19 May 2020 by Samuel March
Judgment: [Friends of Antique Cultural Treasures Ltd v DEFRA  EWCA Civ 649](https://www.bailii.org/ew/cases/EWCA/Civ/2020/649.html)
On 18 May 2020 the Court of Appeal unanimously ruled that the restrictions imposed by the Ivory Act 2018 (“the Act”) do not violate the EU rules on the free movement of goods, nor the fundamental rights to respect for property rights.
The Act, not yet in force, will introduce wide ranging prohibitions on the ivory trade. The Appellants, a company incorporated for the sole purpose of representing the interests of antique ivory dealers and collectors in this matter, sought to directly challenge the provisions of the Act, arguing that these prohibitions went too far and were disproportionate.
At first instance, Mr Justice Jay in the High Court dismissed the challenge. The Appellants appealed, mounting a series of challenges to his reasoning.
In brief, the question on appeal was whether the Judge at first instance had applied the proportionality test correctly.
EU law continues to apply in the UK until 31 December 2020. Articles 34 and 35 of the Treaty on the Functioning of the European Union prohibit import and export restrictions on trade in goods between the EU Member States. However, these articles do not apply where the restrictions are a necessary and proportionate way to pursue one of the legitimate aims set out in Article 36, which includes safeguarding the welfare of animals.
The Appellants argued that there was insufficient evidence supporting the Respondents’ justification, and further or alternatively that less restrictive and intrusive measures could have been adopted by parliament to achieve their aim.
The Appellants further relied on the right to property enshrined in Article 17 of the EU Charter of Fundamental Rights and Protocol 1 Article 1 of the European Convention on Human Rights, as well as the right to freedom to conduct a business per Article 16 of the Charter.
Finding for the Respondents, the Court of Appeal could detect no errors in the approach adopted or in the findings made by the Judge about the evidence. At -, they concluded that he was right to find that the Act was proportionate and lawful:
“In his considered and careful analysis the Judge applied the correct approach to the evidence. He concluded that he had to make an objective appraisal of the evidence before him, even where it included evidence not before Parliament. He reviewed that evidence individually and collectively and attached to each strand of evidence appropriate weight. He found that in some respects the evidence was lacking but, when viewed overall, there was sufficient evidence to support the justifications advanced for the trading bans. He applied a variegated approach to the margin of appreciation or discretion that the court should attach to the assessment conducted by the state and concluded that, where matters of international politics and diplomacy are in issue, a broader margin is appropriate. He considered that the Act was justified, taking into account the evidence and the margin that Parliament was entitled to in adopting legislation in this field. In arriving at his conclusion, he took account of the fact that the Act did intrude significantly into fundamental property rights and the right to conduct business, but this did not mean that the Act was disproportionate.”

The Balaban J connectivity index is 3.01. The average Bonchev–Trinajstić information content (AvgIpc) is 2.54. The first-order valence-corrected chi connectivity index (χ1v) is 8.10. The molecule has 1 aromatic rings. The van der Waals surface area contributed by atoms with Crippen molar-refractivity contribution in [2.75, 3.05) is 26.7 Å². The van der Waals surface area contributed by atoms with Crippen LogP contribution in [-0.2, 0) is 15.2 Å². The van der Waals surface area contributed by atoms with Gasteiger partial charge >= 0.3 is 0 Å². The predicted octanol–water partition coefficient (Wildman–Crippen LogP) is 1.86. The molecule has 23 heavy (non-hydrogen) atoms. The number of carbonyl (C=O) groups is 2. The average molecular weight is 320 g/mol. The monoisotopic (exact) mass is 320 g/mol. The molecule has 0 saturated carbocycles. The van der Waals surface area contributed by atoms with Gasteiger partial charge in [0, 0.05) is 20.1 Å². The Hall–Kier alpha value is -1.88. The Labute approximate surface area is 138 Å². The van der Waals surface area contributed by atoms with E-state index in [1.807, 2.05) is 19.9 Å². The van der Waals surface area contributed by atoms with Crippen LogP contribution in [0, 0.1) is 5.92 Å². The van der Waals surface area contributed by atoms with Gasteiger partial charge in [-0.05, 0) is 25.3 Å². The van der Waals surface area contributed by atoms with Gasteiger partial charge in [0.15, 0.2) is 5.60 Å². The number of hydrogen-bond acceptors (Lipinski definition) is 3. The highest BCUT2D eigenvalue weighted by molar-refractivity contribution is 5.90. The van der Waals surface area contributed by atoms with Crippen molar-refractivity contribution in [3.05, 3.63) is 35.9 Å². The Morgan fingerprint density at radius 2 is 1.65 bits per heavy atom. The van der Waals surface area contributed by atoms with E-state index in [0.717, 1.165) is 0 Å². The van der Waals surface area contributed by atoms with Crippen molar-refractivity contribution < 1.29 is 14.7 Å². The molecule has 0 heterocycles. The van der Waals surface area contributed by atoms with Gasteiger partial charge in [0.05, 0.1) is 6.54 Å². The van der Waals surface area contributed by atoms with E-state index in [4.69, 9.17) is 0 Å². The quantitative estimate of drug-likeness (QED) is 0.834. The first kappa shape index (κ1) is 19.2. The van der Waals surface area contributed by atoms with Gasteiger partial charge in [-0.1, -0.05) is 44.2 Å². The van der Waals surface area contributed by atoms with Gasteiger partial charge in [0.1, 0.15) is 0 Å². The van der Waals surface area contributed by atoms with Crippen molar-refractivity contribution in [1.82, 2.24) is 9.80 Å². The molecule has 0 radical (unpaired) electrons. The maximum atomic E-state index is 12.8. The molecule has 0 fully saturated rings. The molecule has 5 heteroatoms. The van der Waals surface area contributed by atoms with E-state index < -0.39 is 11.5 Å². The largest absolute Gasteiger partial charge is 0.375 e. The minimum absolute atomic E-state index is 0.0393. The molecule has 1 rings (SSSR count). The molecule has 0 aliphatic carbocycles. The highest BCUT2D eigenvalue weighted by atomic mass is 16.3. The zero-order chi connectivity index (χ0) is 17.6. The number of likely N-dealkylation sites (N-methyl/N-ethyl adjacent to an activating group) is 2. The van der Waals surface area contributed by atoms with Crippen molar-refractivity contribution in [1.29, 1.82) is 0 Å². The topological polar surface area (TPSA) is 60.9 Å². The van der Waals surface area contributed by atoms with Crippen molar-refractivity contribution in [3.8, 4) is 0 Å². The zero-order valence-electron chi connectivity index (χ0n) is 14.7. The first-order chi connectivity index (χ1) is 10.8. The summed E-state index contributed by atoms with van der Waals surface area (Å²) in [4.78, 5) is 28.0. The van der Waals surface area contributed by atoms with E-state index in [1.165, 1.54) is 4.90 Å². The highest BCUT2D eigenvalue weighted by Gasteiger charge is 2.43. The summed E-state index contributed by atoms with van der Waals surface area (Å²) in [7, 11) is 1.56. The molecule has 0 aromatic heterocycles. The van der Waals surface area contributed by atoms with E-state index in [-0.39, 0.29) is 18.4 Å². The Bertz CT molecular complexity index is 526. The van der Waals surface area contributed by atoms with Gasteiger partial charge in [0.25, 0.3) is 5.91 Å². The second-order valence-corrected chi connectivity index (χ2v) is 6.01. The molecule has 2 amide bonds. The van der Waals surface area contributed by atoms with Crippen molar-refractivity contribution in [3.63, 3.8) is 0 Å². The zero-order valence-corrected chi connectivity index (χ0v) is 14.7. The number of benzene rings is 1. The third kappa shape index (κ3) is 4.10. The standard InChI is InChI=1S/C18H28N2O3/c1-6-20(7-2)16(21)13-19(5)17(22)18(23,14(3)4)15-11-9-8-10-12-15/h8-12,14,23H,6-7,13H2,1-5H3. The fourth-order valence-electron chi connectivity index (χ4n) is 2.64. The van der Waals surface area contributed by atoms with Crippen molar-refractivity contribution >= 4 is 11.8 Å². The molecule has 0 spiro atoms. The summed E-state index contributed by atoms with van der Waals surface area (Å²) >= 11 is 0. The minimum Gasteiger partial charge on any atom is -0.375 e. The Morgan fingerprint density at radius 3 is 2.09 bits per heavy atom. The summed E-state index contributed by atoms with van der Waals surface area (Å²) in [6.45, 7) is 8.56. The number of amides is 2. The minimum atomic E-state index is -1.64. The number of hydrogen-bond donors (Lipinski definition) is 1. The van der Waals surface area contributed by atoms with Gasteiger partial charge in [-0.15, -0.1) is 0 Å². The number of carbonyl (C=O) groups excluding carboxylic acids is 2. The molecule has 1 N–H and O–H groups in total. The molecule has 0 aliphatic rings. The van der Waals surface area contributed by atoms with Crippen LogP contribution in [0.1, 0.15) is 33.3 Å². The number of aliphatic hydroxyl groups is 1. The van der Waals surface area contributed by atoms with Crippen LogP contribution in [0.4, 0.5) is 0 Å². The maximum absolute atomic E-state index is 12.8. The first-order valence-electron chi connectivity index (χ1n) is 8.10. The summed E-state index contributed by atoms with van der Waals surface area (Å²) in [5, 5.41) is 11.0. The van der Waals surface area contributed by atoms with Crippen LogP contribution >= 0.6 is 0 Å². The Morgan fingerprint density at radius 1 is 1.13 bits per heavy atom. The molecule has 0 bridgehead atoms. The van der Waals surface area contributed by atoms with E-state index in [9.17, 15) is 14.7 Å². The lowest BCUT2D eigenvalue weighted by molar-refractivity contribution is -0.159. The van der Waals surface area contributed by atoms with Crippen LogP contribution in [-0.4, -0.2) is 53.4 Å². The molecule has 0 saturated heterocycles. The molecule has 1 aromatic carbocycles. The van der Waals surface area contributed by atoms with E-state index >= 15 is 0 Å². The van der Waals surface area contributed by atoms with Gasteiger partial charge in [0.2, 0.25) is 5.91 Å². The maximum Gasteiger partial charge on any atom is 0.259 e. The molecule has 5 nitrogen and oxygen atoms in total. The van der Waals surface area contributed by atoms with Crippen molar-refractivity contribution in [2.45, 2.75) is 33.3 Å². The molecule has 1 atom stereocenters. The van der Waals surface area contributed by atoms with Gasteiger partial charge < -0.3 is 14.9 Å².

The judgment is likely to be welcome news to animal and environmental campaigners, as well the 85% of the British public who supported the ban. Speaking prior to the appeal, Mary Rice, the Executive Director of the Environmental Investigation Agency had said: “It would be a tragedy for endangered elephants in Africa and Asia if the UK Ivory Act were to be cut down at this final hurdle, not to mention a slap in the face for the vast majority of British citizens who quite clearly put elephant welfare far above the right to make money off blood ivory.”
Unsurprisingly, the judgment was welcomed by DEFRA, a spokesperson for whom said: “We welcome the Court of Appeal’s ruling, which upholds the High Court’s decision and dismisses the claim against the Ivory Act. We are committed to bringing the ivory ban into force as soon as practicable to help protect the world’s endangered species and halt biodiversity loss.”
However, there have been suggestions of a possible appeal. Richard Pike, partner at Constantine Cannon, the law firm acting for the Appellants was reported in the Antiques Trade Gazette to have said “We've got seven days to seek permission to appeal - and there is a possibility that this will happen.”